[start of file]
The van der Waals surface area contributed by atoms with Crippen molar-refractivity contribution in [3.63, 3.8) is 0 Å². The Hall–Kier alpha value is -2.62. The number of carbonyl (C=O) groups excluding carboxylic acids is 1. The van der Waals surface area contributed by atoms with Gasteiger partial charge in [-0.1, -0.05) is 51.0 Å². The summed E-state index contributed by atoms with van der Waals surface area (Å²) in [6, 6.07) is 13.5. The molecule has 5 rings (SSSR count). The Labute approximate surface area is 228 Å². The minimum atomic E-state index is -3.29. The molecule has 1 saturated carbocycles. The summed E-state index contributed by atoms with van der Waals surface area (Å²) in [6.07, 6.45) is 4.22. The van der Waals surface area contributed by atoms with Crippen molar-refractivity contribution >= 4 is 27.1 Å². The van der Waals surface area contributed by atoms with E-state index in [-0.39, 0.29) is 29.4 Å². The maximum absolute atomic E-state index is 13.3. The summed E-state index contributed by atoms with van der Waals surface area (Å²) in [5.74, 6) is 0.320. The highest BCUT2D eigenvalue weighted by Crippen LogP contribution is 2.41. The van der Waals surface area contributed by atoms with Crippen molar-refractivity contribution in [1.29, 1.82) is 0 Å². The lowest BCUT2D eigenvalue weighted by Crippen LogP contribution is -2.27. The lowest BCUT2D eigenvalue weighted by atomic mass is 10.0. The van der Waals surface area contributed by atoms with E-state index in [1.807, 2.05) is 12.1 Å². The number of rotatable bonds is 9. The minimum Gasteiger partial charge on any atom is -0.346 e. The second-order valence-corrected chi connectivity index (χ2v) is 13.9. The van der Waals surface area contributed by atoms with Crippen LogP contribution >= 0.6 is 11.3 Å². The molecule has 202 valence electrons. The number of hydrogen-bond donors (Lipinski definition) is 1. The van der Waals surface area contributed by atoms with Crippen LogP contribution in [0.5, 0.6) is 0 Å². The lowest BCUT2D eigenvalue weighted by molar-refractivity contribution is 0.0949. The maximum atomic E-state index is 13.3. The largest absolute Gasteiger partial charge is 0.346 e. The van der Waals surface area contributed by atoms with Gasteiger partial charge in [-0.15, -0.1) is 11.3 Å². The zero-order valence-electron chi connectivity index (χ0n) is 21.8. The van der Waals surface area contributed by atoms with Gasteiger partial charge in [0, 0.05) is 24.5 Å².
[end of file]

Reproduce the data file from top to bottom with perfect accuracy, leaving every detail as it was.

The van der Waals surface area contributed by atoms with Crippen molar-refractivity contribution in [3.63, 3.8) is 0 Å². The Hall–Kier alpha value is -2.62. The number of carbonyl (C=O) groups excluding carboxylic acids is 1. The van der Waals surface area contributed by atoms with Gasteiger partial charge in [-0.1, -0.05) is 51.0 Å². The summed E-state index contributed by atoms with van der Waals surface area (Å²) in [6, 6.07) is 13.5. The molecule has 5 rings (SSSR count). The Labute approximate surface area is 228 Å². The minimum atomic E-state index is -3.29. The molecule has 1 saturated carbocycles. The summed E-state index contributed by atoms with van der Waals surface area (Å²) in [6.07, 6.45) is 4.22. The van der Waals surface area contributed by atoms with Crippen molar-refractivity contribution >= 4 is 27.1 Å². The van der Waals surface area contributed by atoms with E-state index in [-0.39, 0.29) is 29.4 Å². The maximum absolute atomic E-state index is 13.3. The summed E-state index contributed by atoms with van der Waals surface area (Å²) in [5.74, 6) is 0.320. The highest BCUT2D eigenvalue weighted by Crippen LogP contribution is 2.41. The van der Waals surface area contributed by atoms with Crippen molar-refractivity contribution in [1.29, 1.82) is 0 Å². The lowest BCUT2D eigenvalue weighted by Crippen LogP contribution is -2.27. The lowest BCUT2D eigenvalue weighted by atomic mass is 10.0. The van der Waals surface area contributed by atoms with E-state index in [1.807, 2.05) is 12.1 Å². The number of rotatable bonds is 9. The minimum Gasteiger partial charge on any atom is -0.346 e. The second-order valence-corrected chi connectivity index (χ2v) is 13.9. The van der Waals surface area contributed by atoms with Crippen LogP contribution >= 0.6 is 11.3 Å². The molecule has 202 valence electrons. The number of hydrogen-bond donors (Lipinski definition) is 1. The van der Waals surface area contributed by atoms with Crippen LogP contribution in [0.5, 0.6) is 0 Å². The lowest BCUT2D eigenvalue weighted by molar-refractivity contribution is 0.0949. The maximum atomic E-state index is 13.3. The largest absolute Gasteiger partial charge is 0.346 e. The van der Waals surface area contributed by atoms with Gasteiger partial charge in [-0.15, -0.1) is 11.3 Å². The zero-order valence-electron chi connectivity index (χ0n) is 21.8. The van der Waals surface area contributed by atoms with Gasteiger partial charge in [0, 0.05) is 24.5 Å².